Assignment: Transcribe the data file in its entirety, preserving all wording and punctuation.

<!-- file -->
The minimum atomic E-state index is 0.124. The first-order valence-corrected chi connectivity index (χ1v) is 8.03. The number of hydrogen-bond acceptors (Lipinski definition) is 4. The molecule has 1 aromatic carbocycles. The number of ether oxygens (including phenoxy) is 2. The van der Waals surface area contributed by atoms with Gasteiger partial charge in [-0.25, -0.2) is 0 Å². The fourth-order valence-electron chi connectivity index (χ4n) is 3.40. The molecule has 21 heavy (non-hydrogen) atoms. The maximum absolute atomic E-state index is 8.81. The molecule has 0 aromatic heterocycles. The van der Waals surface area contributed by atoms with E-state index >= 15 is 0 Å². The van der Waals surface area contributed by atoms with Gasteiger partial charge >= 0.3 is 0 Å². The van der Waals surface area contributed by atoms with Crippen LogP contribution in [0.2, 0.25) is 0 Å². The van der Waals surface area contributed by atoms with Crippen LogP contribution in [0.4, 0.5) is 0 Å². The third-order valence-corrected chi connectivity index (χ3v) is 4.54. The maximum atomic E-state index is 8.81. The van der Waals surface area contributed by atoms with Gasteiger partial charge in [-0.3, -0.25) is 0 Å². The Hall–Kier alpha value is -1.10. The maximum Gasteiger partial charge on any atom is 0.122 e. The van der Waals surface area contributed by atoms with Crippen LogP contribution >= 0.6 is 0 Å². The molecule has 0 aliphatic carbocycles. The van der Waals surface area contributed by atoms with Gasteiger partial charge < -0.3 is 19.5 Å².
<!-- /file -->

The minimum atomic E-state index is 0.124. The first-order valence-corrected chi connectivity index (χ1v) is 8.03. The number of hydrogen-bond acceptors (Lipinski definition) is 4. The molecule has 1 aromatic carbocycles. The number of ether oxygens (including phenoxy) is 2. The van der Waals surface area contributed by atoms with Gasteiger partial charge in [-0.25, -0.2) is 0 Å². The fourth-order valence-electron chi connectivity index (χ4n) is 3.40. The molecule has 21 heavy (non-hydrogen) atoms. The maximum absolute atomic E-state index is 8.81. The molecule has 0 aromatic heterocycles. The van der Waals surface area contributed by atoms with E-state index >= 15 is 0 Å². The van der Waals surface area contributed by atoms with Gasteiger partial charge >= 0.3 is 0 Å². The van der Waals surface area contributed by atoms with Crippen LogP contribution in [0.2, 0.25) is 0 Å². The van der Waals surface area contributed by atoms with Crippen LogP contribution in [0.4, 0.5) is 0 Å². The third-order valence-corrected chi connectivity index (χ3v) is 4.54. The maximum atomic E-state index is 8.81. The van der Waals surface area contributed by atoms with Gasteiger partial charge in [-0.3, -0.25) is 0 Å². The Hall–Kier alpha value is -1.10. The maximum Gasteiger partial charge on any atom is 0.122 e. The van der Waals surface area contributed by atoms with Crippen LogP contribution >= 0.6 is 0 Å². The molecule has 0 aliphatic carbocycles. The van der Waals surface area contributed by atoms with Gasteiger partial charge < -0.3 is 19.5 Å².